A Question of Guilt (1978)
When Doris Winters (Tuesday Weld - Wild in the Country) returns home to her apartment block to find her two young children missing she calls the police who start the search whilst the media start to cover the story. But Doris with her sexy outfits, modelling job, made up face and string of boyfriends is not liked amongst the other residence that look down on her promiscuous lifestyle. Before long the media have jumped on this and the police begin to suspect that Doris may have been involved in her own children's disappearance and then charge her with their murder when their dead bodies are found in a ditch.
I watch a lot of made for TV movies and something which I have noticed is the differences between modern made for TV movies and those from the 70s. Now days if "A Question of Guilt" was made the focus would be on either the investigation, showing Doris's guilt or her fight for justice all of which would be wrapped up in a satisfying way. But in this 70s movie the focus is not on providing a conclusion or the drama of the investigation but on the characters and how opinions can be influenced.
You may be asking what I am on about but a huge part of "A Question of Guilt" is how the opinions of Doris's neighbours end up being played out in the media and in doing so influencing public opinion. We see how their dislike of Doris for being attractive, sexy and working as a lingerie model as well as her various boyfriends leads to people not only thinking she was a selfish, irresponsible mother but also giving her motive to remove the children from her life who might have become a burden to her lifestyle. Because of this "A Question of Guilt" comes across as a very different sort of TV movie and one which is so much more interesting than your regular sort.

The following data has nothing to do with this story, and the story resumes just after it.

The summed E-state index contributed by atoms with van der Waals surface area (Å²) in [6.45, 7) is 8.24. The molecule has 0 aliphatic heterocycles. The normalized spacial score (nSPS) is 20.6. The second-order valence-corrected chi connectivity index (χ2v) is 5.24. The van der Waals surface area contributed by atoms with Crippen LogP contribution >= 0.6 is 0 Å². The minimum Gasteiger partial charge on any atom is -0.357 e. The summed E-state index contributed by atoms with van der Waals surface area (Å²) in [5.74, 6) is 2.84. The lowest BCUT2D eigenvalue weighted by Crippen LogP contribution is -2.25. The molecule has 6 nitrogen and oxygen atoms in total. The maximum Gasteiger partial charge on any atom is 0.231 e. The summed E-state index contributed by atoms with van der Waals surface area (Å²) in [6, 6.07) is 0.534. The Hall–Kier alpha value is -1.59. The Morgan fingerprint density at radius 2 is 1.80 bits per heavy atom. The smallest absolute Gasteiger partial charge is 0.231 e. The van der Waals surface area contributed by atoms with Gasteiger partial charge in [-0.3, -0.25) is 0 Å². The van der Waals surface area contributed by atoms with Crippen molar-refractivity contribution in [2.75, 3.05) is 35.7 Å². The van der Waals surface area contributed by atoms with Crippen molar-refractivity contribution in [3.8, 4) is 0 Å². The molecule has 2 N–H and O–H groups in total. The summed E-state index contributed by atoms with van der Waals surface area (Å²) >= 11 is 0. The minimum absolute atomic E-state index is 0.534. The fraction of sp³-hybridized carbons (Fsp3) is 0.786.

It also allows actress Tuesday Weld to explore a range of emotions taking us from a glamour girl to worried mum on to woman who is vilified for her way of life. Weld is one of those actresses who in my opinion deserve greater acclaim and watching her in "A Question of Guilt" backs that up with a subtle but powerful performance full of little things from a snap in her voice which impresses in developing the character. In fact the rest of the cast end up ordinary around Weld which is much to do with the flat way in which their characters have been written rather than the acting.
What this all boils down to is that "A Question of Guilt" is the sort of TV movie I would love to see being made now as the focus on opinion and the characters is much more interesting than the focus on events and a neatly wrapped up conclussion which is the case these days.
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